Affordability and feasibility of fees will have an impact on local rate payers
"In pursuit of a healthier and more productive community, Fitness Australia aims to promote affordable and convenient access to fitness services that will help to ensure that local residents can meet necessary levels of physical activity to protect against chronic illness and disease.
"This is particularly important given that more than 60% of adults in Wollongong are already at an unhealthy weight and we are facing a rise in chronic conditions such as diabetes and cardio vascular disease. One of the biggest challenges facing those whose lack of fitness is impacting their health is getting an exercise regime that is designed to meet their particular health and fitness limitations. Equally they may need a qualified exercise professional to support and motivate them on their journey back to fitness and health.
"Registered exercise professionals operate on tight margins. They have already invested significantly in their own education and training and they continue to do so that they can provide quality and safe training programmes. Council should be aware that by imposing overly high fees it will force fitness operators (mostly very small businesses or sole traders) to pass on the impost, thereby creating a barrier for those residents most in need of a skilled personal trainer and deterring them from embarking or continuing on their quest for fitness.
"That is why Fitness Australia strongly recommends that Council relate the fee to the impact that the trainer and the service delivered has on public land, taking into account the following: nature of the activity, scale of its operation, use and impact on the reserve, impact on the community - both beneficial and detrimental."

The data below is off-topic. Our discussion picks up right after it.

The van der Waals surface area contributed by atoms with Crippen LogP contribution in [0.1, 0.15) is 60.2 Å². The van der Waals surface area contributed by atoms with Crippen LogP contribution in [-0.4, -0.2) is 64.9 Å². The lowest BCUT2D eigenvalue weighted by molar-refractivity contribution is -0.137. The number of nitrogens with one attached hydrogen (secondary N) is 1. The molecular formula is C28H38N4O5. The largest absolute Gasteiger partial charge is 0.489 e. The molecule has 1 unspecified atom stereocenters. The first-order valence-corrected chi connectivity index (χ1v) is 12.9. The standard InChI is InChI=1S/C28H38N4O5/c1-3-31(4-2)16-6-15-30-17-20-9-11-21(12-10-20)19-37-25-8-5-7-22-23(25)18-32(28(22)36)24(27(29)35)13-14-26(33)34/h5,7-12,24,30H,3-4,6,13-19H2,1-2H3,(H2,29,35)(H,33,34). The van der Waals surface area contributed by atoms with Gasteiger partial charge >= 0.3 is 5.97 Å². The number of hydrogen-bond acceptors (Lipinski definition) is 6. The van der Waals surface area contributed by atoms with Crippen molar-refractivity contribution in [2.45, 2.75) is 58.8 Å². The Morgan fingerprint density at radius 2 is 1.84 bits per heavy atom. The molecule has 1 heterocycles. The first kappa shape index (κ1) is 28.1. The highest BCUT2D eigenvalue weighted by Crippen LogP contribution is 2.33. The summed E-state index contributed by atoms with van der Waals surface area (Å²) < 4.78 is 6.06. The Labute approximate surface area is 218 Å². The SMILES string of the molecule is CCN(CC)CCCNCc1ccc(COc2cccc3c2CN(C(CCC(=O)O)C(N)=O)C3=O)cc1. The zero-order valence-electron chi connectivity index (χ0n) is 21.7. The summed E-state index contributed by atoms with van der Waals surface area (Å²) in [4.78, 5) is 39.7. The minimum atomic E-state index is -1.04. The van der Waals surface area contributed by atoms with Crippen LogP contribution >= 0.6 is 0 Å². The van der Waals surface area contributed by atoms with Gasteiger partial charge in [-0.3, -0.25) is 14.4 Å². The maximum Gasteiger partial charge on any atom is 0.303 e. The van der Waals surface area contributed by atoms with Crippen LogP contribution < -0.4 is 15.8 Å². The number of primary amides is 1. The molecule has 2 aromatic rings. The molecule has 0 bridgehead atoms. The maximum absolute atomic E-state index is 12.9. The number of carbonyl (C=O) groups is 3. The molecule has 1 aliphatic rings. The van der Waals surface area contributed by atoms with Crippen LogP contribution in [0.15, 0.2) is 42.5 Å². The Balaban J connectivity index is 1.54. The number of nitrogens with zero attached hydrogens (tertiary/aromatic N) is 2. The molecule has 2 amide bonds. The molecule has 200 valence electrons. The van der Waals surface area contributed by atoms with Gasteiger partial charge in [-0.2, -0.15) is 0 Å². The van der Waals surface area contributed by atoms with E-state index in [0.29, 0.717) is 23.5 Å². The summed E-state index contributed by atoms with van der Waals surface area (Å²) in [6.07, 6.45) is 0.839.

In conclusion, Fitness Australia recommends that to ensure the development and application of fair and effective outdoor training policy and regulation "the Council's proposed increase in fees for exercise professionals who use public space as outlined in the 'Draft Revenue Policy, Fees & Charges 2013-2014' be reviewed.
"Fitness Australia would like to work with Wollongong City Council to ensure a more equitable pricing structure that promotes the health and wellbeing of its residents.
"Our main concern is that Council's proposed fee structure for commercial fitness trainers will potentially have a negative impact on the health and fitness of Australians and the sustainability of small local businesses. Australia's obesity epidemic is getting worse each year and it would be unfair for Council to adopt policies that would restrict residents in having a variety of option to assist them in achieving a healthier lifestyle."
Wollongong City Council has traditionally offered free use of several of it swimming pools and, in the last financial year, subsidised these pools at a cost of $3.5 million.
Click here to view Fitness Australia's Submission to Wollongong City Council's Draft Annual Plan.
7th December 2011 - NORTH SYDNEY COUNCIL RESTRICTS OUTDOOR FITNESS GROUP ACTIVITIES
10th May 2011 - PARKS ESSENTIAL FOR HUMAN HEALTH
9th September 2010 - SUTHERLAND SHIRE AND FITNESS AUSTRALIA LAUNCH OUTDOOR TRAINING POLICY
30th April 2010 - FITNESS AUSTRALIA TAKES LEAD ON COUNCIL ‘SWEAT TAXES’